Obsession control

After being told "that's it." 

I'm up early with the time change but Elsa is not.  She is extremely tired, having had a huge run with her Dad yesterday, tons of ball tosses and then baby watch.  She adores her new babies (my Grandsons) and is constantly aware of the their location and doings.  But today's blog is about obsessions and for Elsa that is retrieving.  Dogs can have any type of obsession and obsessions should be addressed.

Of course there are different levels of obsessions as well as different types.  Tilley also had a retrieving obsession which was far worse than Elsa's.  Tilley's was so bad that when nothing was being tossed for her she turned to shadow chasing.  She learned quite early that were a reliable source for her to unleash her desires.  But it also became dangerous as it grew out of control.  Once I realized what was going on, I was on it.  I very quickly taught her that she was not allow to indulge in her obsession anywhere other than her own backyard.  Allowing her to get into her "zone" was dangerous as she saw or heard nothing around her once she was in it.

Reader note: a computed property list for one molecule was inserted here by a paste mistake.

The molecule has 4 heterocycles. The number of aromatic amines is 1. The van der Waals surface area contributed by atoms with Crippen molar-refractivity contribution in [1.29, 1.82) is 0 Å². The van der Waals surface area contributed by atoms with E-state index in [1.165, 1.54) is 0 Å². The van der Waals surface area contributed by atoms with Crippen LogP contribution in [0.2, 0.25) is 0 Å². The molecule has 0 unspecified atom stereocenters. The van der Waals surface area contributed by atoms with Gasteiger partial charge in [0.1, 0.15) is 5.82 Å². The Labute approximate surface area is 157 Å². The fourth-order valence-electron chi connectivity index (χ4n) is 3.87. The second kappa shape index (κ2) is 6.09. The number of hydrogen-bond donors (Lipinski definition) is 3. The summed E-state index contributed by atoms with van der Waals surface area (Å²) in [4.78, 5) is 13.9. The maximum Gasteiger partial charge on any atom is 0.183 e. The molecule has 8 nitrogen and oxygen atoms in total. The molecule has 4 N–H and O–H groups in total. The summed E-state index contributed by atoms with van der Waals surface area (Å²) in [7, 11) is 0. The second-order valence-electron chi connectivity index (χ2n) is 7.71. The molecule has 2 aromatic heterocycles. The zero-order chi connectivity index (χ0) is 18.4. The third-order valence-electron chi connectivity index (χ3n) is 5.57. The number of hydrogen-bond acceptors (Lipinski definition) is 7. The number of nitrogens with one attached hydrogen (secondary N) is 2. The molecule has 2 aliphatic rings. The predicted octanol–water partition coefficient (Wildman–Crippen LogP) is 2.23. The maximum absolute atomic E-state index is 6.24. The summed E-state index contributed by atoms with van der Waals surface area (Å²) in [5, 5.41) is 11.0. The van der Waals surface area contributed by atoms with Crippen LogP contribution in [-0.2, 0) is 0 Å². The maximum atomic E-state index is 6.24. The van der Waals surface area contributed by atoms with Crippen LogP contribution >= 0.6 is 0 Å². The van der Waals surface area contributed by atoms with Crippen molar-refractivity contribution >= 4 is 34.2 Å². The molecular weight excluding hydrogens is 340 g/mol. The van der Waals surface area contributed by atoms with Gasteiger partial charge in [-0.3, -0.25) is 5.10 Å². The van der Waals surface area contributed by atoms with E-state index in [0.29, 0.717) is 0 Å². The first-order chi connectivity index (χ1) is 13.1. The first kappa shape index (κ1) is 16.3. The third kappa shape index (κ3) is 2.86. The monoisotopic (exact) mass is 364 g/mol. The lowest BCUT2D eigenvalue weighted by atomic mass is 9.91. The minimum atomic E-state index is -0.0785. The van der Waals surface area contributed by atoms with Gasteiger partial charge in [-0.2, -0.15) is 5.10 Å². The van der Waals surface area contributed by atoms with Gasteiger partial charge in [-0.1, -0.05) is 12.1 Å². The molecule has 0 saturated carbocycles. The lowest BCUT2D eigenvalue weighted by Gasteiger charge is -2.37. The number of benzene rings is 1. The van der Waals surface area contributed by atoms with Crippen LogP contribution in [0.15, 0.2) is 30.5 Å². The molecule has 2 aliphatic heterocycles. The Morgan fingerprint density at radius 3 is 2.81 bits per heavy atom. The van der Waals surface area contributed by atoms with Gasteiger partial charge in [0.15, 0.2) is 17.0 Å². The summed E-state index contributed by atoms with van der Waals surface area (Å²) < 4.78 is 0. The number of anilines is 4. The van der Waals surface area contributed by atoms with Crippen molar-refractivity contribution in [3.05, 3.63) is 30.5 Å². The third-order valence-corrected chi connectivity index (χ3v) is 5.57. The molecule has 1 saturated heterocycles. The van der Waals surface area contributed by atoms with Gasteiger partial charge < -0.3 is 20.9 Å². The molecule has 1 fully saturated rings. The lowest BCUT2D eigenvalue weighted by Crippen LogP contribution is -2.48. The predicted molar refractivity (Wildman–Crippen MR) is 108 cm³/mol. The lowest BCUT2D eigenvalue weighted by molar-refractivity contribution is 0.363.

So let's talk about lasers for a second.  You know those laser pens that were all the rage years ago.  Well, they sadly have become the undoing for many dogs.  They can trigger a chase obsession so bad that it can be difficult to come back from.  Instead of an actual item that they chase; it is a light glimmer.   I have seen the damage first hand that laser triggers can do.  Any glimmer of light becomes an object to chase and it can become a blind chase; meaning they will chase it with no regard to surrounding environment.  Extremely dangerous, so leave the lasers in the past where they belong.  If you've already instilled this obsession then you have work to do, undoing it.  

Controlling an obsession and making it a manageable passion is a must.  Elsa has a very nice "off" switch.  She was taught right from the get go that "that's it" meant that the game was over.  She will be in full retrieve mode but when we say "that's it" she picks up her ball and stops immediately.  When we are out doing her chuck it; she clearly understands that when the thrower is placed in my belt, that's it.  She is always rewarded for handing over the ball at the end of the game and it is never a negative that way.  

Any behavior can become an obsessive one; but once it's out of control it can then become dangerous.  Even a very high drive dog like Elsa who is allowed to indulge in her trigger can learn to keep it at a passionate but controlled level.  This takes time, training and understanding that obsession must be controlled.